The Muse I refer to is not Calliope, the daughter of the Greek god, Zeus, and mother of Orpheus, the bard, or any of her eight sisters. My Muse is African. She is that unseen Mother figure I go to when I seek to make meaning of the ideas that hover around me. The Muse is always around me; hence, I try as best possible to always have my notepad handy to scribble whatever idea flashes across my mind. About encounters, I think nighttime, when all around me is calm, is the best time to hear from the Muse.

I am curious about the title of this volume, Questioning Voices. Whose voices echo in these many questions?

The original title was just “Voices”, because that was all I had in my head. However, a senior literary artiste and writer, Denja Abdullahi, went through my second draft and suggested the title “Questioning Voices,” which I ran by my editors at kachifo (Titilayo Alaba and her team). The voices are those of Everyman (or woman).

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The Conversations segment begins with “Conversation with Myself” with many unanswered questions. What makes a poet like you unease?

The poet, like every man or woman, has blood flowing in his veins. And all through life, we encounter loads of unanswerable questions that make one uneasy. You wander the streets of your country and cannot but wonder why one man could hate another so much as to want to see him dead. You are awed as to why a civilised man so-called will engage in acts so bestial that even beasts will cringe at his presence.

The Homeland poems in the collection remind us how unsavoury the bitter pills have been, what’s the role of a poet in a season of anomie?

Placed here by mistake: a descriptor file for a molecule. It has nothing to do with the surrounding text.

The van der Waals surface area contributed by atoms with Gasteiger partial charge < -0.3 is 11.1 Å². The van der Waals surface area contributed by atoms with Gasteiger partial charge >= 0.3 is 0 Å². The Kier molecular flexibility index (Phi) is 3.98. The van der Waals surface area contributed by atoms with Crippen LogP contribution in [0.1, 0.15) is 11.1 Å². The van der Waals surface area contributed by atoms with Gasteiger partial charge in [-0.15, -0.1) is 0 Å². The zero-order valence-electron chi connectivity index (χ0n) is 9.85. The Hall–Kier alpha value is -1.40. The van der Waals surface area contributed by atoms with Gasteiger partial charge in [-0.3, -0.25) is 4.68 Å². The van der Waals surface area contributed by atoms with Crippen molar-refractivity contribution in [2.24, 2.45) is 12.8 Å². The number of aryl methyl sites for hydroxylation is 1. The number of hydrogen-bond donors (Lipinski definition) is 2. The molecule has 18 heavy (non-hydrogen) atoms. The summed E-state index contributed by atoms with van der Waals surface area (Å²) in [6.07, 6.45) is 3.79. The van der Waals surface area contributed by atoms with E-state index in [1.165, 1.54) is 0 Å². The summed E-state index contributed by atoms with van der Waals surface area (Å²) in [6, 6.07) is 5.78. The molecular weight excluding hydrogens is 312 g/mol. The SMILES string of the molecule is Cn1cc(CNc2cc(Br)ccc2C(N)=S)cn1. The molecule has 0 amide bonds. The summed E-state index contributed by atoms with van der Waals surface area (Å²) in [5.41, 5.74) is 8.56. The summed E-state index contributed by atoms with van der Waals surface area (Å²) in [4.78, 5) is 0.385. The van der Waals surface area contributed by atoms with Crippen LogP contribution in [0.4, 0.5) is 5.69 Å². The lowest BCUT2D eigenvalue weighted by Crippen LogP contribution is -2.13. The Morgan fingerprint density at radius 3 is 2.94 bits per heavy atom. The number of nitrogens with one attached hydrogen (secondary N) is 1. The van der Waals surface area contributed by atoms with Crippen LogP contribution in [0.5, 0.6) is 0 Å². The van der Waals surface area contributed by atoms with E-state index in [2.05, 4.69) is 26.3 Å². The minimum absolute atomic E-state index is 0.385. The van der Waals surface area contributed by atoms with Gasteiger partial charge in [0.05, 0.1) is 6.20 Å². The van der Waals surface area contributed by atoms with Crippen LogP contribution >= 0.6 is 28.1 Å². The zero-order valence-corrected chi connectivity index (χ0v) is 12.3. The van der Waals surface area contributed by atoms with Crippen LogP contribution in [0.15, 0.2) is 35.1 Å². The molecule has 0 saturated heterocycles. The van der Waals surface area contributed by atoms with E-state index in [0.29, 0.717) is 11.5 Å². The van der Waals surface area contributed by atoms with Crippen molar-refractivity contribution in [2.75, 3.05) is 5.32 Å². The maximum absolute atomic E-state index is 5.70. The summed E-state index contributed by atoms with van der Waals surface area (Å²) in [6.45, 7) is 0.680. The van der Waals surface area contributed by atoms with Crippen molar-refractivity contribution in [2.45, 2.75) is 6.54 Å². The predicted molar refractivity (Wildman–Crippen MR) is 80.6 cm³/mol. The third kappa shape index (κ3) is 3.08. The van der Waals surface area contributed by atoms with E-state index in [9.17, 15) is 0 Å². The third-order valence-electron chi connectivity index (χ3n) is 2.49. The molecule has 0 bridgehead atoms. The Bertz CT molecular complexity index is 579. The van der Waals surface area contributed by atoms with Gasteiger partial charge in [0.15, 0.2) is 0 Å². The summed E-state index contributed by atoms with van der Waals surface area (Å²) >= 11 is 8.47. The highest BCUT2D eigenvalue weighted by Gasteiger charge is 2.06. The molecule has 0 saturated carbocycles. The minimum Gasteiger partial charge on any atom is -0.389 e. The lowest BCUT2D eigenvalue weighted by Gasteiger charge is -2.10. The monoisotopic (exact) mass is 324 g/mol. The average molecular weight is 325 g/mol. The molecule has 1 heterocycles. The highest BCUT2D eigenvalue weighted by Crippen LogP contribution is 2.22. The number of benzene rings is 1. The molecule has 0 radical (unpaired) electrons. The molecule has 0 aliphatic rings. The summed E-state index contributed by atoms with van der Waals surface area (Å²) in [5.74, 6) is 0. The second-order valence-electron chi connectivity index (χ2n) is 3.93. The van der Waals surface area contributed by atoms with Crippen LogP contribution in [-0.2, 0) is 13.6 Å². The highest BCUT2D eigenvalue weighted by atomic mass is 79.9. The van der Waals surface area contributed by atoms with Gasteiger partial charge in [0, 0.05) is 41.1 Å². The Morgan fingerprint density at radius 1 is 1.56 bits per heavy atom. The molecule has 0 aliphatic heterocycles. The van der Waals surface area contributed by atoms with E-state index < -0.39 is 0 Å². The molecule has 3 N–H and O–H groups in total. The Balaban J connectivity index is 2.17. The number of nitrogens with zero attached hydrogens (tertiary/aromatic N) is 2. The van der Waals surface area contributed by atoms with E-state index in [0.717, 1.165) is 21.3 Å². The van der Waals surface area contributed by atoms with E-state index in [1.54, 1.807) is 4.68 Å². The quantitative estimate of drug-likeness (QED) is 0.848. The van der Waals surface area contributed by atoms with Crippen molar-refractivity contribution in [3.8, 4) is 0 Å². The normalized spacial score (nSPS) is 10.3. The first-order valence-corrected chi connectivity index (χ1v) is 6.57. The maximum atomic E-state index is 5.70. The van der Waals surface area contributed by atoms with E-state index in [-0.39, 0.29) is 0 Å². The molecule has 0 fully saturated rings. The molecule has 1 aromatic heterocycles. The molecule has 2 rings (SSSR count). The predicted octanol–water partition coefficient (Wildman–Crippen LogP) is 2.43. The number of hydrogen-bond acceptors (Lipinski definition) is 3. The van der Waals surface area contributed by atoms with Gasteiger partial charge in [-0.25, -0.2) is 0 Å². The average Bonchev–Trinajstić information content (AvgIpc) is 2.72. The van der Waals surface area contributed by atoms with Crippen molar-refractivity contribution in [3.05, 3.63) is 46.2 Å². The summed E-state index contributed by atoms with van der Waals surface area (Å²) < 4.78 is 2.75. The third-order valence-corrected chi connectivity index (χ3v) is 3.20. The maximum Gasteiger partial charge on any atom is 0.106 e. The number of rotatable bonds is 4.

I have read arguments in some publications that the role of the poet is not to persuade. Nevertheless, I believe that the poet is a philosopher and his or her role in a season of anomie is to continue to speak truth as best possible, hoping that some form of order will be restored in the chaos society finds itself.

In the midst of pervading gloom and many unanswered questions, the Love Themes poems offer a soothing balm. What’s the meeting point between love and disillusionment?

Love, as bards of old have noted, is the greatest force on earth. By love, I am referring to all forms of it except the maniacal type which is obsessive and, therefore, quite negative in expression. It takes love to break through the veil of disillusionment that pervades us on our continent and, indeed, the world.

The language of this poetry volume is much simpler than the previous collection, is it deliberate?

Really? Well, deliberate effort was made towards achieving simplicity without being too prosaic. I hope I get more of that feedback in the months and years to come.

What’s your writing routine like?

I try to always move around with a notepad. I do loads of jottings when ideas creep in. Night, for me, is when the day dawns for writing because of my regular work schedule. Be it poetry or prose that I have been working on for a few years now, I make out time at night to write at least a page when I am not reading any book.